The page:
Structural Classification of Sentences

The sentence is the immediate integral unit of speech built up words according to a definite syntactic   pattern and distinguished by a contextually relevant communicative purpose.

From the point of view of their structure sentences can be divided into: two-membered (double-nucleus); one-membered (single-nucleus); complete; incomplete; simple; composite (compound, complex).

Simple sentences. Two-membered sentence contains two principle parts — the subject and the predicate. (Fleur had established immediate contact with an architect).

A two-membered sentence can be complete and incomplete. It is complete when it has a subject and a predicate (Young John could not help smiling). It is incomplete when one of the principal parts or both of them are missing, but can be easily understood from the context. Such sentences are called elliptical and they are mostly used in colloquial speech and especially in dialogue (Where were you yesterday? At the cinema).

One-membered sentence have only one principal part (Dusk — of a summer night).

Simple sentences, both two-membered and one-membered can be unextended and extended. A sentence consisting only of the primary or principle parts is called an unextended sentence. She is a student. Birds fly. Winter!

An extended sentence is a sentence consisting of the subject, predicate and one or more secondary parts (objects, attributes, adverbial modifiers).  The two native woman stole furtive glances at Sarie.

Composite sentence is formed by two or more predicative groups. Being a polypredicative construction, it expresses   a complicated thought reflecting two or more elementary situational events.

Each predicative unit in a composite sentence makes up a clause in it that corresponds to a separate sentence as a part  of a contextual sequence.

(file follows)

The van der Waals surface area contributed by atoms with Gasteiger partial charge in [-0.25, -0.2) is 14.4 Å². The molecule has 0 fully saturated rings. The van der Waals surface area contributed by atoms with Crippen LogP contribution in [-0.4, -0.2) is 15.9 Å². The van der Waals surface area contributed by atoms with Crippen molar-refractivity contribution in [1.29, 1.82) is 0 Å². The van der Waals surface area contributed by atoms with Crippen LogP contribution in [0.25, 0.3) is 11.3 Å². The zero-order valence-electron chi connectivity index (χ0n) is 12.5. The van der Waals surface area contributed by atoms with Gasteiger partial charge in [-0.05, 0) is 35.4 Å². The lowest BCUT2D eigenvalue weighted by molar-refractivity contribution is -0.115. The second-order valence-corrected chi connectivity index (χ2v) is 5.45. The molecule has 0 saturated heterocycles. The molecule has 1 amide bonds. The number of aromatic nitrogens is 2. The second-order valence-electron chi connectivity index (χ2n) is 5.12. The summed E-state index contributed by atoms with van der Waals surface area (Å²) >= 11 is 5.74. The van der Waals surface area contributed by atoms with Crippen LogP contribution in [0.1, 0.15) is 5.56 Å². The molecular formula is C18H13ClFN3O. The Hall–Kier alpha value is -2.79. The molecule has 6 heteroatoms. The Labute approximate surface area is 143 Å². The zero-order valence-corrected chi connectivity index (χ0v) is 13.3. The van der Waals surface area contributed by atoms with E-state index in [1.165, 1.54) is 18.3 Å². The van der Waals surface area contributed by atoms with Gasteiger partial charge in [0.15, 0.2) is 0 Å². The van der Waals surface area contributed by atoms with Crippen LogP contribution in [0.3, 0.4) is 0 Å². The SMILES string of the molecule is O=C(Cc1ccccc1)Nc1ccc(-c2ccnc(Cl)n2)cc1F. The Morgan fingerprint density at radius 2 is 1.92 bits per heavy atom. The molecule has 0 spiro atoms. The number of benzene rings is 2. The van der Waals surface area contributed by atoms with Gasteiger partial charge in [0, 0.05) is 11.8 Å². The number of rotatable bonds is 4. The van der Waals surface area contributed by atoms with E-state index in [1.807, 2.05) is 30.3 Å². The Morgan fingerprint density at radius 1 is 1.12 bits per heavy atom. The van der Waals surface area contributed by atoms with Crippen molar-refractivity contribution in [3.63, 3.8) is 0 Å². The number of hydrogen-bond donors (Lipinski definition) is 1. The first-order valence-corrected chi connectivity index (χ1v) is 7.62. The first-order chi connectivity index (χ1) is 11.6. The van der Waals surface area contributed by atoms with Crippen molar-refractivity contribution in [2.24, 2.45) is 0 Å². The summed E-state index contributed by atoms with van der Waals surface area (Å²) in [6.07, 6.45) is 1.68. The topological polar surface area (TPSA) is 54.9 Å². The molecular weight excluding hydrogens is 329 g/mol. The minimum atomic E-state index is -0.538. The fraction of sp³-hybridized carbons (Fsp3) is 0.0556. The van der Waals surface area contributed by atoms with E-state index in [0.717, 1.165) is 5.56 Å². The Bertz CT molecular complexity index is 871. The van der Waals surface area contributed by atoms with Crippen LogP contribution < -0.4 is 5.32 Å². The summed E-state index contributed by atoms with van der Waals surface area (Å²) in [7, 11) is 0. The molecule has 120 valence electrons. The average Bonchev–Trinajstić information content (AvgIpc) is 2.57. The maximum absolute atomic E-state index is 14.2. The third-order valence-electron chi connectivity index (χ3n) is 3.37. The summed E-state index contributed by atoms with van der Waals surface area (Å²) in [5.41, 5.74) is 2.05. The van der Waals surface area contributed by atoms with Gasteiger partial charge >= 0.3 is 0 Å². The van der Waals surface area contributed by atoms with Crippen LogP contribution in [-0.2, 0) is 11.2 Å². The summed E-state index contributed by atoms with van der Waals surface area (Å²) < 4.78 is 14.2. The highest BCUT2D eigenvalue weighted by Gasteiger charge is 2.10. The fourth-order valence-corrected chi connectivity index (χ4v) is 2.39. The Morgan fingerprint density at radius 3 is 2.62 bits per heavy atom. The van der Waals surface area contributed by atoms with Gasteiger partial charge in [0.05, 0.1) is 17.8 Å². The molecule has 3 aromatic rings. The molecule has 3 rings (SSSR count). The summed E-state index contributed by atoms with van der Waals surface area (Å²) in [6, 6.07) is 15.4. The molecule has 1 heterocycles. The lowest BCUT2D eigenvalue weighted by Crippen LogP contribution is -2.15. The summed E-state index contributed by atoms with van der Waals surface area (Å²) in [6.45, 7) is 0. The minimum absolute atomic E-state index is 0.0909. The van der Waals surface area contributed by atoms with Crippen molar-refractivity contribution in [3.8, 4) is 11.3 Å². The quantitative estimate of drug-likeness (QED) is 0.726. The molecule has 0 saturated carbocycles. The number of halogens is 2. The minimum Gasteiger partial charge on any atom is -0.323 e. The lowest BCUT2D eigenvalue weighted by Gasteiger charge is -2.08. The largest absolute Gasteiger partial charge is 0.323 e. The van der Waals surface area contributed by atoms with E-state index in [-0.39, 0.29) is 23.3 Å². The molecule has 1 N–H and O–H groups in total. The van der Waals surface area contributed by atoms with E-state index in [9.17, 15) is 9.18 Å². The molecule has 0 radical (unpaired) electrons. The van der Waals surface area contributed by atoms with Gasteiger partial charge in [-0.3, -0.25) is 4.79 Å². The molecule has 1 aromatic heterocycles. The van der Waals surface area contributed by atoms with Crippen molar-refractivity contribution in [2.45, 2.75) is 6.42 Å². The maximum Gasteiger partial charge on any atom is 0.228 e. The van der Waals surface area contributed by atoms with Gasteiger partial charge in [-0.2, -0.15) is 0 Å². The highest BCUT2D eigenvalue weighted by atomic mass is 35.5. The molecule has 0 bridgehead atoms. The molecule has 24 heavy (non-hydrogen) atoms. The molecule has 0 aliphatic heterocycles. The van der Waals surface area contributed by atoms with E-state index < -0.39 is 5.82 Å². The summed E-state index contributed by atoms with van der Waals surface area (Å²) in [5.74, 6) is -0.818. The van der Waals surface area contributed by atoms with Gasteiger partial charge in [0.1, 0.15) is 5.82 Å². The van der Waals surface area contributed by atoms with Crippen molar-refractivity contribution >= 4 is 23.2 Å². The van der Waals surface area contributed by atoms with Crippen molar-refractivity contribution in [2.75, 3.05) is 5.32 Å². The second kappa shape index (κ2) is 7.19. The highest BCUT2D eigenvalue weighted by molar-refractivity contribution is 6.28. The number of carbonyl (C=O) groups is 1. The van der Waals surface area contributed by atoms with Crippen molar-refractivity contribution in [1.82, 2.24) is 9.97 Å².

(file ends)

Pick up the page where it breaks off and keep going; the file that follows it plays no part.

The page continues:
Composite sentence displays two principal types of the connection of clauses — subordination and coordination.

According to the traditional view, all composite sentences are to be classed into:

compound sentences (coordinating their clauses),

complex (subordinating their clauses).

A compound sentence is a sentence which consists of two or more clauses coordinated with each other. In a compound sentence the clauses may be connected:

1) syndetically, i.e. by means of coordinating conjunctions (and, or, else, but, etc.) or conjunctive adverbs (otherwise, however, nevertheless, yet, still, therefore, etc.)

E.g. The darkness was thinning, but the street was still dimly lighted.

2) asyndetically, i.e. without a conjunction or conjunctive adverb.

E.g.  The rain fell softly, the house was quiet.

The main semantic relations between the clauses connected coordinativety are copulative, adversative, disjunctive, casual, consequental, resultative.

A complex sentence is a polypredicative construction built up on the principle of subordination. Clauses in a complex sentence may be linked in two ways:

1) Syndetically, i.e. by means of subordinating conjunctions or connectives.

E.g.  more and more, she became convinced that some misfortune had overtaken Paul.

2) Asyndetically, i.e. without a conjunction or connective.

E.g.  I wish you had come earlier.

A subordinate clause may follow, interrupt or precede the principal clause.

According to the grammatical function subordinate clauses can be divided into: subject, predicative, object and adverbial (of time, place, purpose, cause, condition, concession, result, manner, comparison)

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